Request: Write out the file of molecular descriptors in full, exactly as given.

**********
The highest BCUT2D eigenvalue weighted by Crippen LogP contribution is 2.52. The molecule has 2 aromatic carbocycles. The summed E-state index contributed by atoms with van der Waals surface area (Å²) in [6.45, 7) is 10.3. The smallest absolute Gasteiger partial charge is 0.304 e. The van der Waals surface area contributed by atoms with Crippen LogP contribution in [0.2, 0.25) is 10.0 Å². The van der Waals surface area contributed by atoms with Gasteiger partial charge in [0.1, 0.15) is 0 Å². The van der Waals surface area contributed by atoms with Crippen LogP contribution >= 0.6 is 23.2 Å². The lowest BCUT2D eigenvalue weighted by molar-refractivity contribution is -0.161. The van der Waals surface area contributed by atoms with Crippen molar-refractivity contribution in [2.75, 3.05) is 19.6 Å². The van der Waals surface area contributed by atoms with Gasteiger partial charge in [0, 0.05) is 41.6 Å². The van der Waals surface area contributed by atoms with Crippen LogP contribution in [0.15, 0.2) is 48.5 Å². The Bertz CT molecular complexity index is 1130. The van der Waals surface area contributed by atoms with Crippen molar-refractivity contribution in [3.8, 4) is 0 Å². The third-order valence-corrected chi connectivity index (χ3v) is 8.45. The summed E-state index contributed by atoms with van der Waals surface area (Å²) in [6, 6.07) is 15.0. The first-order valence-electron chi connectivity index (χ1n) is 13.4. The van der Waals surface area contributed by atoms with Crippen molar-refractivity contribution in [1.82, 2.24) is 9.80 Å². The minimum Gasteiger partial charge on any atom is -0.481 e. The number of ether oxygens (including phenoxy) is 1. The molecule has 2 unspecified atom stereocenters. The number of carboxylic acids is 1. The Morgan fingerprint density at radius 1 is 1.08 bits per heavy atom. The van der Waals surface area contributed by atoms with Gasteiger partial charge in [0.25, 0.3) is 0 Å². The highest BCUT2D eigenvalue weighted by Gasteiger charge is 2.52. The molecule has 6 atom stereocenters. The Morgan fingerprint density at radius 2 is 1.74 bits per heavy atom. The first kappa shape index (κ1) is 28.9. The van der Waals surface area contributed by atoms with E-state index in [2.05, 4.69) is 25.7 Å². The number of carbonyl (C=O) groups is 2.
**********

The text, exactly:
The highest BCUT2D eigenvalue weighted by Crippen LogP contribution is 2.52. The molecule has 2 aromatic carbocycles. The summed E-state index contributed by atoms with van der Waals surface area (Å²) in [6.45, 7) is 10.3. The smallest absolute Gasteiger partial charge is 0.304 e. The van der Waals surface area contributed by atoms with Crippen LogP contribution in [0.2, 0.25) is 10.0 Å². The van der Waals surface area contributed by atoms with Gasteiger partial charge in [0.1, 0.15) is 0 Å². The van der Waals surface area contributed by atoms with Crippen LogP contribution >= 0.6 is 23.2 Å². The lowest BCUT2D eigenvalue weighted by molar-refractivity contribution is -0.161. The van der Waals surface area contributed by atoms with Crippen molar-refractivity contribution in [2.75, 3.05) is 19.6 Å². The van der Waals surface area contributed by atoms with Gasteiger partial charge in [0, 0.05) is 41.6 Å². The van der Waals surface area contributed by atoms with Crippen LogP contribution in [0.15, 0.2) is 48.5 Å². The Bertz CT molecular complexity index is 1130. The van der Waals surface area contributed by atoms with Crippen molar-refractivity contribution in [3.8, 4) is 0 Å². The third-order valence-corrected chi connectivity index (χ3v) is 8.45. The summed E-state index contributed by atoms with van der Waals surface area (Å²) in [6, 6.07) is 15.0. The first-order valence-electron chi connectivity index (χ1n) is 13.4. The van der Waals surface area contributed by atoms with Crippen molar-refractivity contribution in [1.82, 2.24) is 9.80 Å². The minimum Gasteiger partial charge on any atom is -0.481 e. The number of ether oxygens (including phenoxy) is 1. The molecule has 2 unspecified atom stereocenters. The number of carboxylic acids is 1. The Morgan fingerprint density at radius 1 is 1.08 bits per heavy atom. The van der Waals surface area contributed by atoms with Gasteiger partial charge in [0.25, 0.3) is 0 Å². The highest BCUT2D eigenvalue weighted by Gasteiger charge is 2.52. The molecule has 6 atom stereocenters. The Morgan fingerprint density at radius 2 is 1.74 bits per heavy atom. The first kappa shape index (κ1) is 28.9. The van der Waals surface area contributed by atoms with E-state index in [2.05, 4.69) is 25.7 Å². The number of carbonyl (C=O) groups is 2.